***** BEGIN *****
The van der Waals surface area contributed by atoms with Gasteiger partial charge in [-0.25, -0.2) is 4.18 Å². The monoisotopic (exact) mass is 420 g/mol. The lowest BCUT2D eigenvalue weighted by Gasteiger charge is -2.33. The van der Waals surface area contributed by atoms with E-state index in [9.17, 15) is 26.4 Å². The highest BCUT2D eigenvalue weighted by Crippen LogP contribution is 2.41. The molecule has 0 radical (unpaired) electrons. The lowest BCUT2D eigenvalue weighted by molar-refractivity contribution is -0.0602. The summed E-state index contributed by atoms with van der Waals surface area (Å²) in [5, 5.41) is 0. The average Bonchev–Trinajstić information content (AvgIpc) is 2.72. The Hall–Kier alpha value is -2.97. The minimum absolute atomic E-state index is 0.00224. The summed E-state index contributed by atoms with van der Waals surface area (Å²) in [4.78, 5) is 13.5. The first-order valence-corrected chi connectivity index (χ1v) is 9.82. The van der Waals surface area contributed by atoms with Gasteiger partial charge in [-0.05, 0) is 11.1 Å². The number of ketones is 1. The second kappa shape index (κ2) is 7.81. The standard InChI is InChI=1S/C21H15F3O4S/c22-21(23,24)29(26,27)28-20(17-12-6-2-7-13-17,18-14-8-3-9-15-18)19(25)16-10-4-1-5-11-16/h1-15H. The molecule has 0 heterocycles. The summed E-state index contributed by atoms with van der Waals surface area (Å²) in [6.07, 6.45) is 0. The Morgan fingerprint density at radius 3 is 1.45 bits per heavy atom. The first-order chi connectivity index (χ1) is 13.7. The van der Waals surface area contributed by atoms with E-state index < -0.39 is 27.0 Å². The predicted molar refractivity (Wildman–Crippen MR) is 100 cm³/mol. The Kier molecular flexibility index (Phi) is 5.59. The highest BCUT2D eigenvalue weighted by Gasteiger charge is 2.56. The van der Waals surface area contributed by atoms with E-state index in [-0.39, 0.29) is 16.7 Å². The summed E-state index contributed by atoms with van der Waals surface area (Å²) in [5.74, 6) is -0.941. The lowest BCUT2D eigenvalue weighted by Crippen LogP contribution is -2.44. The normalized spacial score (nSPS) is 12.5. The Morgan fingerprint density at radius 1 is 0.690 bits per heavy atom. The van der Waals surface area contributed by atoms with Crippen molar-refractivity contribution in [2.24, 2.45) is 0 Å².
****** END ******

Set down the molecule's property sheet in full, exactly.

The van der Waals surface area contributed by atoms with Gasteiger partial charge in [-0.25, -0.2) is 4.18 Å². The monoisotopic (exact) mass is 420 g/mol. The lowest BCUT2D eigenvalue weighted by Gasteiger charge is -2.33. The van der Waals surface area contributed by atoms with E-state index in [9.17, 15) is 26.4 Å². The highest BCUT2D eigenvalue weighted by Crippen LogP contribution is 2.41. The molecule has 0 radical (unpaired) electrons. The lowest BCUT2D eigenvalue weighted by molar-refractivity contribution is -0.0602. The summed E-state index contributed by atoms with van der Waals surface area (Å²) in [5, 5.41) is 0. The average Bonchev–Trinajstić information content (AvgIpc) is 2.72. The Hall–Kier alpha value is -2.97. The minimum absolute atomic E-state index is 0.00224. The summed E-state index contributed by atoms with van der Waals surface area (Å²) in [4.78, 5) is 13.5. The first-order valence-corrected chi connectivity index (χ1v) is 9.82. The van der Waals surface area contributed by atoms with Gasteiger partial charge in [-0.05, 0) is 11.1 Å². The number of ketones is 1. The second kappa shape index (κ2) is 7.81. The standard InChI is InChI=1S/C21H15F3O4S/c22-21(23,24)29(26,27)28-20(17-12-6-2-7-13-17,18-14-8-3-9-15-18)19(25)16-10-4-1-5-11-16/h1-15H. The molecule has 0 heterocycles. The summed E-state index contributed by atoms with van der Waals surface area (Å²) in [6.07, 6.45) is 0. The Morgan fingerprint density at radius 3 is 1.45 bits per heavy atom. The first-order chi connectivity index (χ1) is 13.7. The van der Waals surface area contributed by atoms with E-state index < -0.39 is 27.0 Å². The predicted molar refractivity (Wildman–Crippen MR) is 100 cm³/mol. The Kier molecular flexibility index (Phi) is 5.59. The highest BCUT2D eigenvalue weighted by Gasteiger charge is 2.56. The van der Waals surface area contributed by atoms with E-state index in [-0.39, 0.29) is 16.7 Å². The summed E-state index contributed by atoms with van der Waals surface area (Å²) in [5.74, 6) is -0.941. The lowest BCUT2D eigenvalue weighted by Crippen LogP contribution is -2.44. The normalized spacial score (nSPS) is 12.5. The Morgan fingerprint density at radius 1 is 0.690 bits per heavy atom. The van der Waals surface area contributed by atoms with Crippen molar-refractivity contribution in [2.24, 2.45) is 0 Å².